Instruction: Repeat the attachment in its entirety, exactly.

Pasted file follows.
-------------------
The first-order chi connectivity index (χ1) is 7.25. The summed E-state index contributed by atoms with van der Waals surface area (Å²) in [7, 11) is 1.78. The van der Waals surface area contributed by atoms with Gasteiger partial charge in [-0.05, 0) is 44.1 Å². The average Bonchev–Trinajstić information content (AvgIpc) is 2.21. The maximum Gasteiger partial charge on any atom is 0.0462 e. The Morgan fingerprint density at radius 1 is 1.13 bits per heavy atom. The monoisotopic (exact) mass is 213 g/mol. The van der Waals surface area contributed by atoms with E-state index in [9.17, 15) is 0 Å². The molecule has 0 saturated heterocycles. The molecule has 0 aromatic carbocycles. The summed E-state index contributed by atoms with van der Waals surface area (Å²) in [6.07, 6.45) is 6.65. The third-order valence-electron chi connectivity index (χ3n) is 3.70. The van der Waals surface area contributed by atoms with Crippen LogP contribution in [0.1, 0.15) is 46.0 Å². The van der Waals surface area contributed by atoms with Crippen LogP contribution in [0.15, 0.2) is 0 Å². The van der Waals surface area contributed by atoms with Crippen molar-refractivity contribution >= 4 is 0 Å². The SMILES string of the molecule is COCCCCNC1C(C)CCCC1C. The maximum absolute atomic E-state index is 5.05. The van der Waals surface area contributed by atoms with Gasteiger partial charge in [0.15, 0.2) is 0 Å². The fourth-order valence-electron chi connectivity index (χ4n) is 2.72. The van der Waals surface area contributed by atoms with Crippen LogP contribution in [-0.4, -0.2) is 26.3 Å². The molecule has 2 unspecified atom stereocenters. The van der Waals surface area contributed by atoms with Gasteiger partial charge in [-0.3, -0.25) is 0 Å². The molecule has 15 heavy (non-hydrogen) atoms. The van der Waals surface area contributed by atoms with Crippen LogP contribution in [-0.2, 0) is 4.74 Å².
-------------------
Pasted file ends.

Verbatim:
The first-order chi connectivity index (χ1) is 7.25. The summed E-state index contributed by atoms with van der Waals surface area (Å²) in [7, 11) is 1.78. The van der Waals surface area contributed by atoms with Gasteiger partial charge in [-0.05, 0) is 44.1 Å². The average Bonchev–Trinajstić information content (AvgIpc) is 2.21. The maximum Gasteiger partial charge on any atom is 0.0462 e. The Morgan fingerprint density at radius 1 is 1.13 bits per heavy atom. The monoisotopic (exact) mass is 213 g/mol. The van der Waals surface area contributed by atoms with E-state index in [9.17, 15) is 0 Å². The molecule has 0 saturated heterocycles. The molecule has 0 aromatic carbocycles. The summed E-state index contributed by atoms with van der Waals surface area (Å²) in [6.07, 6.45) is 6.65. The third-order valence-electron chi connectivity index (χ3n) is 3.70. The van der Waals surface area contributed by atoms with Crippen LogP contribution in [0.1, 0.15) is 46.0 Å². The van der Waals surface area contributed by atoms with Crippen LogP contribution in [0.15, 0.2) is 0 Å². The van der Waals surface area contributed by atoms with Crippen molar-refractivity contribution >= 4 is 0 Å². The SMILES string of the molecule is COCCCCNC1C(C)CCCC1C. The maximum absolute atomic E-state index is 5.05. The van der Waals surface area contributed by atoms with Gasteiger partial charge in [0.15, 0.2) is 0 Å². The fourth-order valence-electron chi connectivity index (χ4n) is 2.72. The van der Waals surface area contributed by atoms with Crippen LogP contribution in [-0.4, -0.2) is 26.3 Å². The molecule has 2 unspecified atom stereocenters. The van der Waals surface area contributed by atoms with Gasteiger partial charge in [-0.3, -0.25) is 0 Å². The molecule has 15 heavy (non-hydrogen) atoms. The van der Waals surface area contributed by atoms with Crippen LogP contribution in [-0.2, 0) is 4.74 Å².